Barry Gold is the program director for the Marine Conservation Initiative.
Barry comes to the Foundation with many years of experience in science, conservation, and philanthropy. Before joining the Foundation, he managed the David and Lucile Packard Foundation’s efforts to develop a scientifically credible framework for ecosystem-based management of coastal-marine systems. He also directed their work to more effectively link science with policy and decision-making. Prior to that, Barry was chief of the Grand Canyon Monitoring and Research Center where he led an effort to understand and restore the Colorado River ecosystem throughout the Grand Canyon. Barry has extensive experience working at the interface of environmental science and policy and has held senior positions at the Department of the Interior, the US House of Representatives, the National Academy of Sciences, and the American Association for the Advancement of Science.
Barry received a B.S. from the University of Miami, an M.S. from the University of Connecticut, an M.A. from George Washington University and a D.Sc. from Washington University.Press ReleasesThe American Association for the Advancement of Science and the Gordon and Betty Moore Foundation Announce 2006 Fellow
Meaghan Calcari is a program officer in the Marine Conservation Initiative.
Before joining the Foundation, Meaghan was an evaluator for Conservation International where she evaluated community-based conservation and development projects in the Philippines and Indonesia. Meaghan also taught environmental education at the St. Louis Science Center in Missouri, and in middle schools in Illinois, Indiana, and North Carolina. She currently facilitates a marine conservation funder working group in the Consultative Group on Biological Diversity.
Meaghan received a B.S. in Environmental Science and Psychology from the University of Notre Dame, a certificate of International Population and Reproductive Health from the University of Michigan and a Master of Environmental Management from Duke University's Nicholas School of the Environment with a focus on coastal resources. During her undergraduate education, Meaghan studied at Columbia University's Biosphere 2 Center in Tucson, Arizona.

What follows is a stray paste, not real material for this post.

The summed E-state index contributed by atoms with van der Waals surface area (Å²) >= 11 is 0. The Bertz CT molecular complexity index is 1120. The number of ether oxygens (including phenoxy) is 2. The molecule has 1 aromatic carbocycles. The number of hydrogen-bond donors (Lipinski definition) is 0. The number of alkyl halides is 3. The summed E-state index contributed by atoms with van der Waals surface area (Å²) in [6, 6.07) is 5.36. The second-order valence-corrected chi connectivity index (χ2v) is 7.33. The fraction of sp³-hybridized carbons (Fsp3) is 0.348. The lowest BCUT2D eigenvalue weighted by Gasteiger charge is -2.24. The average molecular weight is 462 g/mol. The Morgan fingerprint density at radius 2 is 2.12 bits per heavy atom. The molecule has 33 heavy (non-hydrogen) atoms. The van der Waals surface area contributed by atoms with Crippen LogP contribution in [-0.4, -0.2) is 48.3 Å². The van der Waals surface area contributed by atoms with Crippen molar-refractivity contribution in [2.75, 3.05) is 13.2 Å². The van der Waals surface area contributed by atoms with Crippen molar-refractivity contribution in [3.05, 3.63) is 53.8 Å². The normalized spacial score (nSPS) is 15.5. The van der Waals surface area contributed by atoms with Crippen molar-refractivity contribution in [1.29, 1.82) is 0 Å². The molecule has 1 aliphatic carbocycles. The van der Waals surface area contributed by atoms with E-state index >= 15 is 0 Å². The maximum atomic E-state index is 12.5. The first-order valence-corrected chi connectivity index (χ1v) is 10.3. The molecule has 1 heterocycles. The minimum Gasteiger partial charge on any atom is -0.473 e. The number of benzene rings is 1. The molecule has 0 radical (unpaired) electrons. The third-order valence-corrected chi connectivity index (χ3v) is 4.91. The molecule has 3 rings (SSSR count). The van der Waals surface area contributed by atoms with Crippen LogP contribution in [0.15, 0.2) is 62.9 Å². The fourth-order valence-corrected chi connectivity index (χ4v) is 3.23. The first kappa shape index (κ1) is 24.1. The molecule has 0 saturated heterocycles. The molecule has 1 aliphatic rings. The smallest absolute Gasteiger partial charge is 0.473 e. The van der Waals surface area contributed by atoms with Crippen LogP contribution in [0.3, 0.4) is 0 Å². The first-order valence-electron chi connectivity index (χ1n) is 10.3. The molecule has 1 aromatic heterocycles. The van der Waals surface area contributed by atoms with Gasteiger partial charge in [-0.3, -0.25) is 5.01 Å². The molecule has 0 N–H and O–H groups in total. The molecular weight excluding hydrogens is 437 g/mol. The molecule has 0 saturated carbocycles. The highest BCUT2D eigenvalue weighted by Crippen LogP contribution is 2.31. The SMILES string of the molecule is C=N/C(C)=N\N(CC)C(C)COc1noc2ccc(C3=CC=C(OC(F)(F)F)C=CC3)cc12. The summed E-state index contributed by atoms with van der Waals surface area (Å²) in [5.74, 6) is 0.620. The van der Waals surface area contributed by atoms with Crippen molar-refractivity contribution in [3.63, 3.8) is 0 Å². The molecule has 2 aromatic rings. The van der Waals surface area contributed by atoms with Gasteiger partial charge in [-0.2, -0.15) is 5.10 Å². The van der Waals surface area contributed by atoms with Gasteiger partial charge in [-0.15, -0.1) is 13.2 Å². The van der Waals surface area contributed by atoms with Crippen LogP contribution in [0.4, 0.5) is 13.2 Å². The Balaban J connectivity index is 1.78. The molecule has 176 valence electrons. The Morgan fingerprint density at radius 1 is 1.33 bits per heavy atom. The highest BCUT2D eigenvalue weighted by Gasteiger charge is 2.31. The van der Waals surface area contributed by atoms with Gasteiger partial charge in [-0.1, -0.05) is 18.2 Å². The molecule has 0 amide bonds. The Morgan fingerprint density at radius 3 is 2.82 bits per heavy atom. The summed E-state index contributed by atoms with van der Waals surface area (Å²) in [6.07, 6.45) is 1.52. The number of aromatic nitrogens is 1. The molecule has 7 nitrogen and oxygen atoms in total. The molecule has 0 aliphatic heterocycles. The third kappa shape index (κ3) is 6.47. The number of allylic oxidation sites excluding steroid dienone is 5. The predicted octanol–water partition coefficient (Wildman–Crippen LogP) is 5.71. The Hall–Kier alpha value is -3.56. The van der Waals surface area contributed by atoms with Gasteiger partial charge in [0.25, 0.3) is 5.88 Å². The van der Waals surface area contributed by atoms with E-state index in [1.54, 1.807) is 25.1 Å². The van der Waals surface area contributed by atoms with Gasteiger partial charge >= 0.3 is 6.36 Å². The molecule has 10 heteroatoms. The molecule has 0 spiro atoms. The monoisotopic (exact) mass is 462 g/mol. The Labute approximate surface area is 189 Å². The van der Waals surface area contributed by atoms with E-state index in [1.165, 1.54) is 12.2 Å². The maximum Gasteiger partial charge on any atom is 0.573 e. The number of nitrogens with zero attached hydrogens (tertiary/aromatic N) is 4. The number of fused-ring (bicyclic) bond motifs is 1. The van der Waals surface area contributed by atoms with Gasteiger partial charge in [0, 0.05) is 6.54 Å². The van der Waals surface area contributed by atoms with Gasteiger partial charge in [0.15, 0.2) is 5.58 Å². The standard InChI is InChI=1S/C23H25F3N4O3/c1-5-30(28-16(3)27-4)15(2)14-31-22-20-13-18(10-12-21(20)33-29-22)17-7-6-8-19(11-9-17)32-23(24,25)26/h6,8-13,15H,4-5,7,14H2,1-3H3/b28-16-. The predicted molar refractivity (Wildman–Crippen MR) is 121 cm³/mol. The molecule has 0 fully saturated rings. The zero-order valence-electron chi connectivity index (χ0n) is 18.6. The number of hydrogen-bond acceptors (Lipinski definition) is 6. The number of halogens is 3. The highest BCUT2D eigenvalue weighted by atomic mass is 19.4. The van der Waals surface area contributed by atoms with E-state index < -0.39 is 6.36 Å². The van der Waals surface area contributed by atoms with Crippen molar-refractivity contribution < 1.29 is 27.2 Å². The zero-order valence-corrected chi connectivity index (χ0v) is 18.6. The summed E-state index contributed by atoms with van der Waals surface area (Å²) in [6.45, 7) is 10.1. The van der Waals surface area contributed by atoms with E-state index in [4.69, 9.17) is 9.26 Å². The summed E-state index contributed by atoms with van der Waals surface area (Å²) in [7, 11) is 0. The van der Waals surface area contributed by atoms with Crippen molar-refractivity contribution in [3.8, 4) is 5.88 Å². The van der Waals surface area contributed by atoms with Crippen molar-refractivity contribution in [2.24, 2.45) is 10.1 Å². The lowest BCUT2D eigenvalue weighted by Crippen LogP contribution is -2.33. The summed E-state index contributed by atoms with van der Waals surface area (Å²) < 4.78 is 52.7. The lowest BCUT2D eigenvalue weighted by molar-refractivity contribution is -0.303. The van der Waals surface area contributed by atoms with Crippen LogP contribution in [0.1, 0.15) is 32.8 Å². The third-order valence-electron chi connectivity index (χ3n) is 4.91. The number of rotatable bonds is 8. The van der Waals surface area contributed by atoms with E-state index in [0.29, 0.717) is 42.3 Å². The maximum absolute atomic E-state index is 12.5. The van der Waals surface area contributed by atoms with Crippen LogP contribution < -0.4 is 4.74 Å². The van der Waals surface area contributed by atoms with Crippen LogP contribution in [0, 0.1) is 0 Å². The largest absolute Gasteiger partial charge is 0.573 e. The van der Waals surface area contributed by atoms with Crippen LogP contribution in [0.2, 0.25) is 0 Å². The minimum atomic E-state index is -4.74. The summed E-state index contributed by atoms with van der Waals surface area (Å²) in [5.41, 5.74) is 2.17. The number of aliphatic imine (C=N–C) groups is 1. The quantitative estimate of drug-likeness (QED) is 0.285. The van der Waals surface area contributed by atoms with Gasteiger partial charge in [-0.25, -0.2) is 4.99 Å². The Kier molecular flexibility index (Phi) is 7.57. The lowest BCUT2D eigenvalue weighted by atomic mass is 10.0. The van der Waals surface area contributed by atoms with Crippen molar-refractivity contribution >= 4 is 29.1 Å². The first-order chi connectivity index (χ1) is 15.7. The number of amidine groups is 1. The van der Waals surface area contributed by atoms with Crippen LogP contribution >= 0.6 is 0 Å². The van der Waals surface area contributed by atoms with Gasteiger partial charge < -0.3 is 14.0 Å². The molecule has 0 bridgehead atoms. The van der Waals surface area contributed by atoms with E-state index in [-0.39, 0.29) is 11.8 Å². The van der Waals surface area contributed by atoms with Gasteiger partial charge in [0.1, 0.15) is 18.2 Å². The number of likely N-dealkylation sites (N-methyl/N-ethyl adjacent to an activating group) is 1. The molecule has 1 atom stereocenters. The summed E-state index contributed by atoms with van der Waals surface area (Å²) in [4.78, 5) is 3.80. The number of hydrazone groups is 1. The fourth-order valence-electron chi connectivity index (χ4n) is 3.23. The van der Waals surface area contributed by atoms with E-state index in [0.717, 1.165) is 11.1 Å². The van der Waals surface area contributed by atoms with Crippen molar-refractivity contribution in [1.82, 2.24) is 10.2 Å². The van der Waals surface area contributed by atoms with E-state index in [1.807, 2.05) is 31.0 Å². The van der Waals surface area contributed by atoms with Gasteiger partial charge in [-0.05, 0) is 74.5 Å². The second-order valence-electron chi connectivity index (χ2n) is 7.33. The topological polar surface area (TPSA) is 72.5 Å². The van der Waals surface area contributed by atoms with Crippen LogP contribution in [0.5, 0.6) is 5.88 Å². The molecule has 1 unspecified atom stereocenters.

Mandy Ford is a program associate for the Marine Conservation Initiative.
Prior to coming to the Foundation, Mandy was a technical recruiter at VMWare Inc. Previously, she worked in recruiting with STS International and Apple, Inc.
Mandy has a B.S. in Conservation and Organismal Biology from San Jose State University.
Meredith Lopuch is a program officer for the Gordon and Betty Moore Foundation’s Marine Conservation Initiative.
Before coming to the Foundation, Meredith spent more than a decade working on international marine fisheries and market-based conservation solutions at the World Wildlife Fund. Most recently, she served as director of their Major Buyer Initiative. Through this initiative Meredith worked with major seafood buyers such as Walmart, SYSCO, Kroger, SUPERVALU, Costco, and King and Prince to encourage and assist them in using their purchasing power to secure seafood from environmentally sustainable sources, to assess current seafood supply chains for sustainability of supply, and to use their supply chain to improve fisheries around the world. Earlier, she worked as deputy director of WWF’s Sustainable Seafood Initiative, and prior to that was a senior program officer in their Fisheries program. Throughout this period Meredith helped fisheries globally through fishery improvement efforts and MSC certification. Key accomplishments include helping the first Japanese fishery and the first tuna fishery to become MSC certified.
Meredith holds an M.S. from Stanford in earth systems science with a focus in marine conservation, fisheries science, and environmental economics. She also holds a B.S from Stanford in biology with a focus in marine biology, and a B.A. in economics.
Rachel Strader is a program officer in the Marine Conservation Initiative.Before joining the Foundation, Rachel studied in Bermuda and Newfoundland, where she focused on the socioeconomics of commercial fisheries and the biology of coastal ecosystems. She also was a Summer Student Fellow at Woods Hole Oceanographic Institution's Marine Policy Center and an intern at the Northwest Atlantic Marine Alliance in Saco, Maine.
Rachel received a B.S. in Biology with a minor in Sociology from Union College in Schenectady and a Master of Environmental Management (M.E.M.) from Duke University's Nicholas School of the Environment.
Mary Turnipseed is the Arctic fellow for the Gordon and Betty Moore Foundation's Marine Conservation Initiative.
Before joining the Foundation, Mary was a postdoctoral researcher at the National Center for Ecological Analysis and Synthesis where she studied the global seafood market. Previously, Mary worked for Blue Ocean Institute, coordinating seafood research and outreach for its From Sea to Table initiative. Prior to that, she contributed to the National Science Foundation’s Long-Term Ecological Research Project at Palmer Station in Antarctica. Mary’s work has been published in Science, Ecology Law Quarterly, and Annual Reviews in Environment and Resources.
In 2010, Mary received a Walter B. Jones Memorial Award for Excellence in Coastal and Marine Graduate Study from NOAA for her Ph.D. work on US ocean law and policy at Duke University. She also has a master’s degree in biology from the College of William and Mary and a B.S. in biology from Haverford College.